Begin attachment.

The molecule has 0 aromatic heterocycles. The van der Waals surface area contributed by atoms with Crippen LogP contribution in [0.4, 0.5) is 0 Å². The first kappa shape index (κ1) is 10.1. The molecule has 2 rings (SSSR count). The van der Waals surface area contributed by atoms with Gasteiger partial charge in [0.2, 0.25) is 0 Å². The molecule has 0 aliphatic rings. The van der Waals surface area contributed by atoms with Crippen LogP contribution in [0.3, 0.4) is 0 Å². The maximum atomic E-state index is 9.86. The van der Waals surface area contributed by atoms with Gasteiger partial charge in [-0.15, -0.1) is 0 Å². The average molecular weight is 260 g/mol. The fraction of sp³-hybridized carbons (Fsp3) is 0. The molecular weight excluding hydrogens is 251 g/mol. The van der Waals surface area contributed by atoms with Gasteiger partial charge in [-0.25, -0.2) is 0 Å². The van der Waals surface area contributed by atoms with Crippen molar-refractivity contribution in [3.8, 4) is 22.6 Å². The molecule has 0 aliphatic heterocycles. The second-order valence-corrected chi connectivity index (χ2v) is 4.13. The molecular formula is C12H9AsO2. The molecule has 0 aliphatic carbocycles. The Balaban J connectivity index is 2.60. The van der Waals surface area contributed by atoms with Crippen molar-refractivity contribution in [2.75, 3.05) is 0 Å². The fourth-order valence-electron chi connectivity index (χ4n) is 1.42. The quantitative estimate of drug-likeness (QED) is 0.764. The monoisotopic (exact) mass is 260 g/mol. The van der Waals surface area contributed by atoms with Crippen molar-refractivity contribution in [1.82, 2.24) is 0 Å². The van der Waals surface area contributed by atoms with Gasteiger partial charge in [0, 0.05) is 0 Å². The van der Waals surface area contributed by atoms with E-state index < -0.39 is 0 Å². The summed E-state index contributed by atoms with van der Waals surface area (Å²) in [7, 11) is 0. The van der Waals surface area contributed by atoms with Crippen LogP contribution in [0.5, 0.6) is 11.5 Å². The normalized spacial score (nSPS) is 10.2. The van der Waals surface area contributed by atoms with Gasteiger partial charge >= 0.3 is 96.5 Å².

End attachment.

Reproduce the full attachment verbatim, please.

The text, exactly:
The molecule has 0 aromatic heterocycles. The van der Waals surface area contributed by atoms with Crippen LogP contribution in [0.4, 0.5) is 0 Å². The first kappa shape index (κ1) is 10.1. The molecule has 2 rings (SSSR count). The van der Waals surface area contributed by atoms with Gasteiger partial charge in [0.2, 0.25) is 0 Å². The molecule has 0 aliphatic rings. The van der Waals surface area contributed by atoms with Crippen LogP contribution in [0.3, 0.4) is 0 Å². The maximum atomic E-state index is 9.86. The van der Waals surface area contributed by atoms with Gasteiger partial charge in [-0.15, -0.1) is 0 Å². The average molecular weight is 260 g/mol. The fraction of sp³-hybridized carbons (Fsp3) is 0. The molecular weight excluding hydrogens is 251 g/mol. The van der Waals surface area contributed by atoms with Gasteiger partial charge in [-0.25, -0.2) is 0 Å². The van der Waals surface area contributed by atoms with Crippen molar-refractivity contribution in [3.8, 4) is 22.6 Å². The molecule has 0 aliphatic heterocycles. The second-order valence-corrected chi connectivity index (χ2v) is 4.13. The molecular formula is C12H9AsO2. The molecule has 0 aliphatic carbocycles. The Balaban J connectivity index is 2.60. The van der Waals surface area contributed by atoms with Crippen molar-refractivity contribution in [2.75, 3.05) is 0 Å². The fourth-order valence-electron chi connectivity index (χ4n) is 1.42. The quantitative estimate of drug-likeness (QED) is 0.764. The monoisotopic (exact) mass is 260 g/mol. The van der Waals surface area contributed by atoms with Crippen molar-refractivity contribution in [1.82, 2.24) is 0 Å². The van der Waals surface area contributed by atoms with Gasteiger partial charge in [0, 0.05) is 0 Å². The van der Waals surface area contributed by atoms with E-state index < -0.39 is 0 Å². The summed E-state index contributed by atoms with van der Waals surface area (Å²) in [7, 11) is 0. The van der Waals surface area contributed by atoms with Crippen LogP contribution in [0.5, 0.6) is 11.5 Å². The normalized spacial score (nSPS) is 10.2. The van der Waals surface area contributed by atoms with Gasteiger partial charge >= 0.3 is 96.5 Å².